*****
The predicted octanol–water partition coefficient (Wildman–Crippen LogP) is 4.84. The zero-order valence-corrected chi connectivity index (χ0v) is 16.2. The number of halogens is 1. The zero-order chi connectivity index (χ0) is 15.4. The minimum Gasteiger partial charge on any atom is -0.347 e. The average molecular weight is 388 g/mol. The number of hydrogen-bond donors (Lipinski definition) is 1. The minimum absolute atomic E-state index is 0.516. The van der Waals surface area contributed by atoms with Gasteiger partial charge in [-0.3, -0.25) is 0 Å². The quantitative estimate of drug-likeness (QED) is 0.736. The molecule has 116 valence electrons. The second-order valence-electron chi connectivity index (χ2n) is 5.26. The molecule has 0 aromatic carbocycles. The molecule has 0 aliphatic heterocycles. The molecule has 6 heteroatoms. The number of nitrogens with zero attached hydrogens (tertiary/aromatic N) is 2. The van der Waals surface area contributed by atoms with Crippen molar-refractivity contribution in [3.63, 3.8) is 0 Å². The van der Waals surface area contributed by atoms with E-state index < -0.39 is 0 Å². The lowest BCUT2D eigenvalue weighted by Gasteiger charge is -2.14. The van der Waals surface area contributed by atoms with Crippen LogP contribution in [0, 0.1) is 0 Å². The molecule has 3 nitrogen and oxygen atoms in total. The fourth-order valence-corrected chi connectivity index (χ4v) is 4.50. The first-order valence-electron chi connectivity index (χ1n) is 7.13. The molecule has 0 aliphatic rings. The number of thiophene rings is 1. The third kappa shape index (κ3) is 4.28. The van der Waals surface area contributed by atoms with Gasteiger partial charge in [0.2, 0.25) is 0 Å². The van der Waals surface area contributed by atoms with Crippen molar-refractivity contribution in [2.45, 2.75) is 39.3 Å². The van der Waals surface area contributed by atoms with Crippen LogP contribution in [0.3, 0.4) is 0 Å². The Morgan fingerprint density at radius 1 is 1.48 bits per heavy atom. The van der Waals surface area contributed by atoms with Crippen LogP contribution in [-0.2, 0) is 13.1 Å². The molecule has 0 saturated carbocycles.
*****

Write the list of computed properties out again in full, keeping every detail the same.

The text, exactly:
The predicted octanol–water partition coefficient (Wildman–Crippen LogP) is 4.84. The zero-order valence-corrected chi connectivity index (χ0v) is 16.2. The number of halogens is 1. The zero-order chi connectivity index (χ0) is 15.4. The minimum Gasteiger partial charge on any atom is -0.347 e. The average molecular weight is 388 g/mol. The number of hydrogen-bond donors (Lipinski definition) is 1. The minimum absolute atomic E-state index is 0.516. The van der Waals surface area contributed by atoms with Gasteiger partial charge in [-0.3, -0.25) is 0 Å². The quantitative estimate of drug-likeness (QED) is 0.736. The molecule has 116 valence electrons. The second-order valence-electron chi connectivity index (χ2n) is 5.26. The molecule has 0 aromatic carbocycles. The molecule has 0 aliphatic heterocycles. The molecule has 6 heteroatoms. The number of nitrogens with zero attached hydrogens (tertiary/aromatic N) is 2. The van der Waals surface area contributed by atoms with Crippen molar-refractivity contribution in [3.63, 3.8) is 0 Å². The van der Waals surface area contributed by atoms with E-state index < -0.39 is 0 Å². The lowest BCUT2D eigenvalue weighted by Gasteiger charge is -2.14. The van der Waals surface area contributed by atoms with Crippen LogP contribution in [0, 0.1) is 0 Å². The molecule has 3 nitrogen and oxygen atoms in total. The fourth-order valence-corrected chi connectivity index (χ4v) is 4.50. The first-order valence-electron chi connectivity index (χ1n) is 7.13. The molecule has 0 aliphatic rings. The number of thiophene rings is 1. The third kappa shape index (κ3) is 4.28. The van der Waals surface area contributed by atoms with Gasteiger partial charge in [0.2, 0.25) is 0 Å². The van der Waals surface area contributed by atoms with Crippen molar-refractivity contribution in [2.45, 2.75) is 39.3 Å². The van der Waals surface area contributed by atoms with Crippen LogP contribution in [0.3, 0.4) is 0 Å². The Morgan fingerprint density at radius 1 is 1.48 bits per heavy atom. The van der Waals surface area contributed by atoms with Crippen LogP contribution in [-0.2, 0) is 13.1 Å². The molecule has 0 saturated carbocycles.